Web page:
These are the leaves which I "harvest" from the plant for a baked chicken, see photo below, 


 Unfortunately, the plant starts to show signs of wilting after it started to flower, 

The flowers of a tarragon plant, yellow in colour and really small

Are these seeds? Further research from the web states that "French tarragon can only be grown from root or stem cuttings, or by dividing an already established plant. Even if your French tarragon blooms, the chance of it actually setting seeds is virtually nil."

 That's all the "seeds" collected

I'm not sure whether I did it right. The flowers are still visible although it is dried. It is extremely small, so it is very difficult to see. These may not be the seeds after all. They may just be the dried flowers! The only way to find out is to sow the "seeds" and wait for them to germinate! 

This is what's left, I pruned the branches, hoping that it will grow new leaves! I propagate some of the stems when I pruned the plant and keeping my fingers crossed that they will root. If all these three methods fails, then I guess, I just have to pay a visit to Sg. Buloh again!

Does anyone knows about the seeds of tarragon? Would appreciate for more details on this. Funny thing is, a search from the web for a picture of the seeds are fruitless. 

There are much for me to learn about growing Tarragon!

Thursday, January 27, 2011

Sawtooth Coriander Seeds

It has been almost five months since my last post on sawtooth coriander in September. It has grown quite huge and many young seedlings have appeared by the sides of the pot. The seeds was harvested in December, they are really tiny!

The photos above were taken in September when it started to flower. The flower does not look like a flower! They look more like a cluster of leaves grown together to form a flower-like pattern and in the centre are the seeds which look like the green version of conifer seeds!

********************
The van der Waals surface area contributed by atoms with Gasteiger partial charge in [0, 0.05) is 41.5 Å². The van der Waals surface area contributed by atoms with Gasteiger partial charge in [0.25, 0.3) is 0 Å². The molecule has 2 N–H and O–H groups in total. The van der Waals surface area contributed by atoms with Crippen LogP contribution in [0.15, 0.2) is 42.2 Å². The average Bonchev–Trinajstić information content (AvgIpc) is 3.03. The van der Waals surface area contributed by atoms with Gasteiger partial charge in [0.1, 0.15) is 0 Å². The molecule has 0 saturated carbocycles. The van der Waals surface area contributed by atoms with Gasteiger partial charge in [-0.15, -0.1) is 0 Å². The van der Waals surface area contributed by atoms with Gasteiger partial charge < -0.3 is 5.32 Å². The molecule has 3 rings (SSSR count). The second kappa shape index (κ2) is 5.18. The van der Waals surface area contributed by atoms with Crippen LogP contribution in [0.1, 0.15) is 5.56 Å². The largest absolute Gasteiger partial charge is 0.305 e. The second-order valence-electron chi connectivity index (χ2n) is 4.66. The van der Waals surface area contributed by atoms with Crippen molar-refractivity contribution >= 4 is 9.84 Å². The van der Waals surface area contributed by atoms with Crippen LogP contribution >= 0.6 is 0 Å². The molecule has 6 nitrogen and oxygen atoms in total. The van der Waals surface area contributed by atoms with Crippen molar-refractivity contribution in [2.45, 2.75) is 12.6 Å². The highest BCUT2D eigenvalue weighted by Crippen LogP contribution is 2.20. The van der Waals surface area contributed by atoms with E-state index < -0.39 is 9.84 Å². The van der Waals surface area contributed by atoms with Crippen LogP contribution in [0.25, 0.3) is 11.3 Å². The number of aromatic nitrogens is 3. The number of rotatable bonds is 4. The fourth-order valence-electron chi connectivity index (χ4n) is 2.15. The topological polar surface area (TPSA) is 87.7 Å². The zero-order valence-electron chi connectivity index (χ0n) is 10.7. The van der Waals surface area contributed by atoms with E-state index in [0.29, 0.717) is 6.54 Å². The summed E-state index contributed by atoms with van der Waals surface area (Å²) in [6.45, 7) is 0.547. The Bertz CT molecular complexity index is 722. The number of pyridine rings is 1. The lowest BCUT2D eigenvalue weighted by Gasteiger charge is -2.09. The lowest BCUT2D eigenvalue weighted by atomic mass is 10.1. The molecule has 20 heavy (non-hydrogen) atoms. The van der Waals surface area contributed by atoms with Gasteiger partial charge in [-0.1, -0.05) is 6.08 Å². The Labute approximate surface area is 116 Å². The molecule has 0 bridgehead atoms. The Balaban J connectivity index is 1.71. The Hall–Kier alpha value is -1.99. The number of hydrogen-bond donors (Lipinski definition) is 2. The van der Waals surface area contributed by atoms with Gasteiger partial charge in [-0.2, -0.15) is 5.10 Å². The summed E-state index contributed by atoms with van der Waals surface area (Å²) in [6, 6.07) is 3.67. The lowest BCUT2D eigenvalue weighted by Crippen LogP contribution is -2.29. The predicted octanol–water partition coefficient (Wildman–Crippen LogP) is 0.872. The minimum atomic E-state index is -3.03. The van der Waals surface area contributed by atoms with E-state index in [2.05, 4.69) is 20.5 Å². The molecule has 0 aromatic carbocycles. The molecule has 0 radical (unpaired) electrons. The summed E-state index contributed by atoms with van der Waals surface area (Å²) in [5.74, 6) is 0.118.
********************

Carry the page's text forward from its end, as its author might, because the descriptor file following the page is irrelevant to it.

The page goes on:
This photo below was taken a few weeks before I harvested the seeds. You can see from this photo, the flowers has multiplied, when I counted it was more than 50. And the flowers are spread out to a few 'tiers' from one single stem.  It gets too heavy and taking up space, and they are rather spikey, so I cut off the flower stem at the bottom as soon as it is shows signs of drying. 

This plant can be really big, see how one plant spreads out and occupies the space of the pot.

Many young seedlings growing at the sides of the pot.

The dried seeds.

The seeds are extremely small. (They look like small little bugs, don't they?)  From the 50 over flowers, the seeds collected are only about 1 teaspoon! But imagine if the sowing of these seeds is 100% success, then, that will a big number of plants!

So far, there has been no signs of any flowers from the rest of the sawtooth corianders! I'm really hoping that they will flower soon, as there would be more seeds to share.  I'm liking this to "Seed Week" over at Kebun Malay-Kadazan girls.

Happy Gardening !

Monday, January 24, 2011

Dill Seeds

About 3 months back, I have done a post on dill, here. These are the photos which I have posted earlier in that post. To summarize, I bought this dill plant from Sg. Buloh, along with several other herb plants. My dill plant has since wilted. The flowers are really very beautiful. Grown in clusters of umbels, with tiny yellow flowers. When I did a search from the web, found out that dill is an annual herb with a short life span. How short is short? I've got no idea!

These are the seeds which I've collected. I tried sowing them once but did not germinate. Soon after that, I found some young seedlings among few of my pots! They must have self seeded as the pots are placed around the pot of dill. 

 Found this young seedling and ....

another one.... 

another one growing among my corianders. Got to replant this in another pot soon.

Hopefully my dill plants will grow healthily and provide me with more seeds to share. I'm really looking forward to save other seeds, but my experience in seed-saving is still very new and there are many things that I'm not sure. Apart from the seeds, the leaves are usually picked when mature and dried and then stored for uses in the kitchen. Do leaves already dried on the plants serve the same purpose? I saved the dried leaves from my dill plant before disposing of the plant when it wilted. The smell of the leaves are still wonderful. Any advise from anyone regarding this? Any difference between the leaves that were picked and then dried, and the leaves already dried naturally on the plants?